Princess Ukok's burial is one of more than a thousand ancient 'Scythian' tombs excavated across the Eurasian steppes from Thrace to Mongolia.  In recent years, our understanding of these people has radically changed.  New ways of studying skeletal remains have turned their 'male' and 'female' burials quite upside down.  It used to be simple: burials with weapons and tools belonged to men; spindles, jewellery and mirrors meant that the body was female.  But, really, all we were doing was reinforcing our own gender biases.  Now, thanks to osteological science, we know that, in some cemeteries on the steppes, as many as 37% of tombs with weapons, tools, and armour contain female skeletons. 
The armed women were buried exactly as the armed males were, with similarly constructed graves, sacrificed horses, funeral feasts, food offerings, weaponry, and valuable local and imported grave goods.
Not only that, but their bones and skulls sometimes bear battle scars identical to those of male warriors, with injuries inflicted by battle-axes, swords, and daggers -- bringing to mind scenes of violent battle and hand-to-hand combat.   

Such discoveries are the starting point for Adrienne Mayor's wonderful new book, The Amazons: Lives and Legends of Warrior Women across The Ancient World.    Mayor takes us on an exhilerating gallop through the archaeological evidence for female 'Scythian' burials with weapons and the scars of war, and of the evidence for the more egalitarian way of life for these horse-nomads in antiquity.

Were the Amazons real?

What do we actually know about this world of warrior horse-women across ancient Eurasia?  Was the Greek story of Amazons inspired by reports of -- and perhaps direct contacts with -- real warrior women among the steppe nomads in 'Scythia'?  

The early Greeks certainly believed that Amazons were real, even if the tribe no longer existed in their own day.  The Athenians portrayed Amazons on the Parthenon metopes when, after they won the battle of Plataea, they rebuilt the temple of Athena.  Little did they imagine that this might have been a most distant echo of the lifestyle of Princess Ukok.

Part II of this post will continue with The Amazons.

The Amazons:
Lives and Legends of Warrior Women across the Ancient World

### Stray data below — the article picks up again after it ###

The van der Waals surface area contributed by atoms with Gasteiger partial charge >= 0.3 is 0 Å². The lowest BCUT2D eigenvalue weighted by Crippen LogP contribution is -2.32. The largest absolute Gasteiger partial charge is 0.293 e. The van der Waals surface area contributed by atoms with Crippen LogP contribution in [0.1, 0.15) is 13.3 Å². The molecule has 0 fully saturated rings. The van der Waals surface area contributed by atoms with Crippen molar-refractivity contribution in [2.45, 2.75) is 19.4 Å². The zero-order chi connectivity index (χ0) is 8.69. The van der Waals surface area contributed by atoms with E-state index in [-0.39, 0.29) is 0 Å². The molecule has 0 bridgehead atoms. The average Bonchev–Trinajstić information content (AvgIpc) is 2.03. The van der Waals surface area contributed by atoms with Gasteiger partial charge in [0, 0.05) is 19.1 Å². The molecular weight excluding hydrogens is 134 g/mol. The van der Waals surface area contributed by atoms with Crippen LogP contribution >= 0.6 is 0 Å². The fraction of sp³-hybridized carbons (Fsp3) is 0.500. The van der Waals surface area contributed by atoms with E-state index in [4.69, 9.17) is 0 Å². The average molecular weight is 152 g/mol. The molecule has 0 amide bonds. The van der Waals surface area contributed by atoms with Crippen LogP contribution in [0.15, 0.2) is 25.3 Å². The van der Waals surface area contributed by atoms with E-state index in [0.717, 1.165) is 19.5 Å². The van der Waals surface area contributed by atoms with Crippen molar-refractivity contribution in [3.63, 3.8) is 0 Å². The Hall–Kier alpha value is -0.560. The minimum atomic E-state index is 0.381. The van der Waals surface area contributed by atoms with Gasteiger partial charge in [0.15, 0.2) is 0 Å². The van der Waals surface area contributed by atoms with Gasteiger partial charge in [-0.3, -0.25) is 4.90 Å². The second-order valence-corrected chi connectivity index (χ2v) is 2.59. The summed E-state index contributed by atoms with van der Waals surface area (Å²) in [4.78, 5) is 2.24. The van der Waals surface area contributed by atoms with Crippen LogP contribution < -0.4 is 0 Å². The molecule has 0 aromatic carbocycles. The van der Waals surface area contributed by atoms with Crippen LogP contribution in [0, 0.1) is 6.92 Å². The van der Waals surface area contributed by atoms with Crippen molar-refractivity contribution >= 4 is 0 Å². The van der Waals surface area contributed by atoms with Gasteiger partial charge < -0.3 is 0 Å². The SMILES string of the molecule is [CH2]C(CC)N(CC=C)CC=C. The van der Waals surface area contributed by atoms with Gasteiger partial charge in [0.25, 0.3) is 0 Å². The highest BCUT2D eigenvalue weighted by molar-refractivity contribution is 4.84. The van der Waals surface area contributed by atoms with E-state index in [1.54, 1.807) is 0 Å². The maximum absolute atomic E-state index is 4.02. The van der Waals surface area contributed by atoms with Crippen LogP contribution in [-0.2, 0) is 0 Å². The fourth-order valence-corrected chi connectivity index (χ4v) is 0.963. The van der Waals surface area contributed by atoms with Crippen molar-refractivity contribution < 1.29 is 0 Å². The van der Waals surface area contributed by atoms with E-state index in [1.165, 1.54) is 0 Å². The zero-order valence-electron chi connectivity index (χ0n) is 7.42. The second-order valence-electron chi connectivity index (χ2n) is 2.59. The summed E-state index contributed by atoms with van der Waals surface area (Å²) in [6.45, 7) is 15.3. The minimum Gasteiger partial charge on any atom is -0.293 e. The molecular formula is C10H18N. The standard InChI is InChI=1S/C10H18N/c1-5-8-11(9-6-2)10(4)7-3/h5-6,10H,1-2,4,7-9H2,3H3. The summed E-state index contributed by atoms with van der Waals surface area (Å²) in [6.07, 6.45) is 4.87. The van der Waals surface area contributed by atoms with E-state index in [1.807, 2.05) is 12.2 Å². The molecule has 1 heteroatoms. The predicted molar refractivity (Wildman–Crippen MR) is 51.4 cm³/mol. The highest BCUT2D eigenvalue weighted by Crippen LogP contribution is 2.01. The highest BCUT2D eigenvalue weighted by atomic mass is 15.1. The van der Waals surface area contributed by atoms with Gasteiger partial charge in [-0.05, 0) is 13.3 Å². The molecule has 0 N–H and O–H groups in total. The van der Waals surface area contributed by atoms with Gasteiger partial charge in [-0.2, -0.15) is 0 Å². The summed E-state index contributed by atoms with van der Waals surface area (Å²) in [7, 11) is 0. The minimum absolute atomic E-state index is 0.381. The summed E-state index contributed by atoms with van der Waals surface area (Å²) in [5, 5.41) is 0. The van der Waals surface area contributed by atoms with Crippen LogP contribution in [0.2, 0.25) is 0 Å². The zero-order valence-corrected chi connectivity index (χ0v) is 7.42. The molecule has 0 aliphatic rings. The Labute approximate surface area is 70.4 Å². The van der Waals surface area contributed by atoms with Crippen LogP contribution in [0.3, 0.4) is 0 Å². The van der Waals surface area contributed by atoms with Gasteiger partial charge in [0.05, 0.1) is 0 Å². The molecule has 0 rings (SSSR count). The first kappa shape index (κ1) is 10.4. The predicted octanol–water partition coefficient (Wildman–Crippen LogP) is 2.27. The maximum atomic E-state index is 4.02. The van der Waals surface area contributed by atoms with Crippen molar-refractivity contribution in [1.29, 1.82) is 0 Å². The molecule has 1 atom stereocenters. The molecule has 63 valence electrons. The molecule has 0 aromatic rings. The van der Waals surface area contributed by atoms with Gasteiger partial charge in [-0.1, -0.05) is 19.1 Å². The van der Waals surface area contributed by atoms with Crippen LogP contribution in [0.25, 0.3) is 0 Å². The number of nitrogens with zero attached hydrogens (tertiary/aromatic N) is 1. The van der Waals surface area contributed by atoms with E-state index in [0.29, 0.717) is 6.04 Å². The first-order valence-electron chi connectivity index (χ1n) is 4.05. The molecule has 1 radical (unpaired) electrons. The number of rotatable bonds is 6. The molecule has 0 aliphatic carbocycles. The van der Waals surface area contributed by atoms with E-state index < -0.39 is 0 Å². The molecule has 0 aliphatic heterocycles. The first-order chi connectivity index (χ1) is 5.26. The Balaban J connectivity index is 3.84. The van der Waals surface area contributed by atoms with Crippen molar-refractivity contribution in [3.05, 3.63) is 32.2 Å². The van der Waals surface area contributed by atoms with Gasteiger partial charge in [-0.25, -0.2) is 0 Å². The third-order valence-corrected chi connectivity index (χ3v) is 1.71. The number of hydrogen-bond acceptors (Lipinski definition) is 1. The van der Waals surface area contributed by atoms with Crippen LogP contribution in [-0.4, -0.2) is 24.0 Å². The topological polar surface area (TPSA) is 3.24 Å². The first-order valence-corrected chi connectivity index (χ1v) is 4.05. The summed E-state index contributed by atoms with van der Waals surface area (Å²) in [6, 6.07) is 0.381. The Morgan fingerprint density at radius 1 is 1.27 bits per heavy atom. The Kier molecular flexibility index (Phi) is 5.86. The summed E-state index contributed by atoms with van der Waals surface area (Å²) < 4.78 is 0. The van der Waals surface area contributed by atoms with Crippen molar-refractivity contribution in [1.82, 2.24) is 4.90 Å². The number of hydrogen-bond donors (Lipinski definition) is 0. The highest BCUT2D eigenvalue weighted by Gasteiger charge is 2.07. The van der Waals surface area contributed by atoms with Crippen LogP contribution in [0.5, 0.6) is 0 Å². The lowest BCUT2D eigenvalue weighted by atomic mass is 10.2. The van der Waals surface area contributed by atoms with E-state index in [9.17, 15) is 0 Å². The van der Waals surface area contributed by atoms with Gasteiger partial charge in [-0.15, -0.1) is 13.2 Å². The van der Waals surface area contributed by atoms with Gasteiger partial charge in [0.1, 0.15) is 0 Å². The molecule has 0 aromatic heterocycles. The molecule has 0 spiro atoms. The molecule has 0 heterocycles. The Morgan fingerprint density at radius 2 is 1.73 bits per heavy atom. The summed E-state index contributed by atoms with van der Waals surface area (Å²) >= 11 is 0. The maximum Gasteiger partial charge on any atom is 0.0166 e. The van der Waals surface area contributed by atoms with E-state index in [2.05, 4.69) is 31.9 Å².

Adrienne Mayor

Princeton University Press
Hardcover | 2014 | $29.95 / £19.95 | ISBN: 9780691147208
536 pp. | 6 x 9 | 10 maps. |
eBook | ISBN: 9781400865130 |

* The reconstruction was made by Swiss taxidermist Marcel Nyffenegger (below), and published in The Siberian Times, 26 January 2015. Next to hear body was a funerary meal of sheep and horse meat and ornaments made from felt, wood, bronze and gold, as well as a small container of cannabis, along with a stone plate on which were the burned seeds of coriander.

Face of tattooed mummified princess finally revealed after 2,500 years


The book under review.  See also my review of an earlier book by Adrienne Mayor,  The Poison King: The Life and Legend of Mithradates, Rome's Deadliest Enemy  (Times Higher Education).


Top left: Reconstruction of face of 'Princess Ukok' by Marcel Nyffenegger.  Photo credit: The Siberian Times 26 January 2015

Second left: Amazonomachy (battle between Greeks and Amazons). Attic red-figure terracotta bowl for mixing wine and water, attributed to the Painter of the Berlin Hydria.  460-450 BCE.  Photo credit: Metropolitan Museum of Art, Rogers Fund, 1907. Accession Number: 07.286.86

Third left: An Amazon warrior delivering a Parthian shot. An Etruscan figure from the lid of a bronze dinos or cauldron from S. Maria di Capua Vetere, Capua, 6th century BCE.  Photo credits  http://www.agefotostock.com/en/Stock-Images/Rights-Managed/HEZ-2586947

Centre:  Close-up of Princess Ukok's shoulder, with tattoo of a fantastic animal, and a drawing of it.  Photo credit: The Siberian Times, 14 August 2012

Below left: Red and white sardonyx cameo. First century BCE/CE.  Marlborough Gems, Beazley no. 507.  Photo credit: Classical Art Research Centre